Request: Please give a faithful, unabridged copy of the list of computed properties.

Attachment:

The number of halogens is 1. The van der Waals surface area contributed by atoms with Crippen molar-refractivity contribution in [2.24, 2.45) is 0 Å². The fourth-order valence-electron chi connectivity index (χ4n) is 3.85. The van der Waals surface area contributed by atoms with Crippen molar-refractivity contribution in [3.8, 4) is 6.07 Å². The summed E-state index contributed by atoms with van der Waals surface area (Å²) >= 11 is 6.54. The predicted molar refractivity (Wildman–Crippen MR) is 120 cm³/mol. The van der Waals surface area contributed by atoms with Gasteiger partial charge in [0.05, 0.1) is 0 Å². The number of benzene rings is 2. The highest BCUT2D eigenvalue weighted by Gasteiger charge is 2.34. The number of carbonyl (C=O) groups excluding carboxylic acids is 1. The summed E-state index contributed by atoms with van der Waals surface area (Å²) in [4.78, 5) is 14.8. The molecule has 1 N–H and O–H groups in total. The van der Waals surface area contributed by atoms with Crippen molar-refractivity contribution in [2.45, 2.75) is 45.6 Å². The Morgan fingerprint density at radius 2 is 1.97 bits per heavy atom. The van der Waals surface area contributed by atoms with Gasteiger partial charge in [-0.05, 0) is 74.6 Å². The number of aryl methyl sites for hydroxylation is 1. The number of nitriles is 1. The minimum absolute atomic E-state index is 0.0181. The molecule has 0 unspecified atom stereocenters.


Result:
The number of halogens is 1. The van der Waals surface area contributed by atoms with Crippen molar-refractivity contribution in [2.24, 2.45) is 0 Å². The fourth-order valence-electron chi connectivity index (χ4n) is 3.85. The van der Waals surface area contributed by atoms with Crippen molar-refractivity contribution in [3.8, 4) is 6.07 Å². The summed E-state index contributed by atoms with van der Waals surface area (Å²) >= 11 is 6.54. The predicted molar refractivity (Wildman–Crippen MR) is 120 cm³/mol. The van der Waals surface area contributed by atoms with Gasteiger partial charge in [0.05, 0.1) is 0 Å². The number of benzene rings is 2. The highest BCUT2D eigenvalue weighted by Gasteiger charge is 2.34. The number of carbonyl (C=O) groups excluding carboxylic acids is 1. The summed E-state index contributed by atoms with van der Waals surface area (Å²) in [4.78, 5) is 14.8. The molecule has 1 N–H and O–H groups in total. The van der Waals surface area contributed by atoms with Crippen molar-refractivity contribution in [2.45, 2.75) is 45.6 Å². The Morgan fingerprint density at radius 2 is 1.97 bits per heavy atom. The van der Waals surface area contributed by atoms with Gasteiger partial charge in [-0.05, 0) is 74.6 Å². The number of aryl methyl sites for hydroxylation is 1. The number of nitriles is 1. The minimum absolute atomic E-state index is 0.0181. The molecule has 0 unspecified atom stereocenters.